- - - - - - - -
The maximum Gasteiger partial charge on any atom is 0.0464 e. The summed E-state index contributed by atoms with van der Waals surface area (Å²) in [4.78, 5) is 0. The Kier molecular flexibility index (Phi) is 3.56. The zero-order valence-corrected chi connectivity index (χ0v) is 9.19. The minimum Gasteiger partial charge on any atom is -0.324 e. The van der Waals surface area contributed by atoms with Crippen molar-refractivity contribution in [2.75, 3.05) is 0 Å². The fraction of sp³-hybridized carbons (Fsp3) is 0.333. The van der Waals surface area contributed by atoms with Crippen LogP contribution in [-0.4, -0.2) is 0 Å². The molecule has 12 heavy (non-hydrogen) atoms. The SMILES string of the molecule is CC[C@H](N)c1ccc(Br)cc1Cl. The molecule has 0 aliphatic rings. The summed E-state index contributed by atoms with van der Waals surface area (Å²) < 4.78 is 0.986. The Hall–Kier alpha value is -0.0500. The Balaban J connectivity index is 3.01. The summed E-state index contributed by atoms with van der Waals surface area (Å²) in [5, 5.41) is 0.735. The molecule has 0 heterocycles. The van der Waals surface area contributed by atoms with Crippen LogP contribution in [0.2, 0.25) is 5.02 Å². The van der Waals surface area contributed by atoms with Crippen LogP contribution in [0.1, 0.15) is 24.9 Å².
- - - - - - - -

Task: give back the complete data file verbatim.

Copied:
The maximum Gasteiger partial charge on any atom is 0.0464 e. The summed E-state index contributed by atoms with van der Waals surface area (Å²) in [4.78, 5) is 0. The Kier molecular flexibility index (Phi) is 3.56. The zero-order valence-corrected chi connectivity index (χ0v) is 9.19. The minimum Gasteiger partial charge on any atom is -0.324 e. The van der Waals surface area contributed by atoms with Crippen molar-refractivity contribution in [2.75, 3.05) is 0 Å². The fraction of sp³-hybridized carbons (Fsp3) is 0.333. The van der Waals surface area contributed by atoms with Crippen LogP contribution in [-0.4, -0.2) is 0 Å². The molecule has 12 heavy (non-hydrogen) atoms. The SMILES string of the molecule is CC[C@H](N)c1ccc(Br)cc1Cl. The molecule has 0 aliphatic rings. The summed E-state index contributed by atoms with van der Waals surface area (Å²) < 4.78 is 0.986. The Hall–Kier alpha value is -0.0500. The Balaban J connectivity index is 3.01. The summed E-state index contributed by atoms with van der Waals surface area (Å²) in [5, 5.41) is 0.735. The molecule has 0 heterocycles. The van der Waals surface area contributed by atoms with Crippen LogP contribution in [0.2, 0.25) is 5.02 Å². The van der Waals surface area contributed by atoms with Crippen LogP contribution in [0.1, 0.15) is 24.9 Å².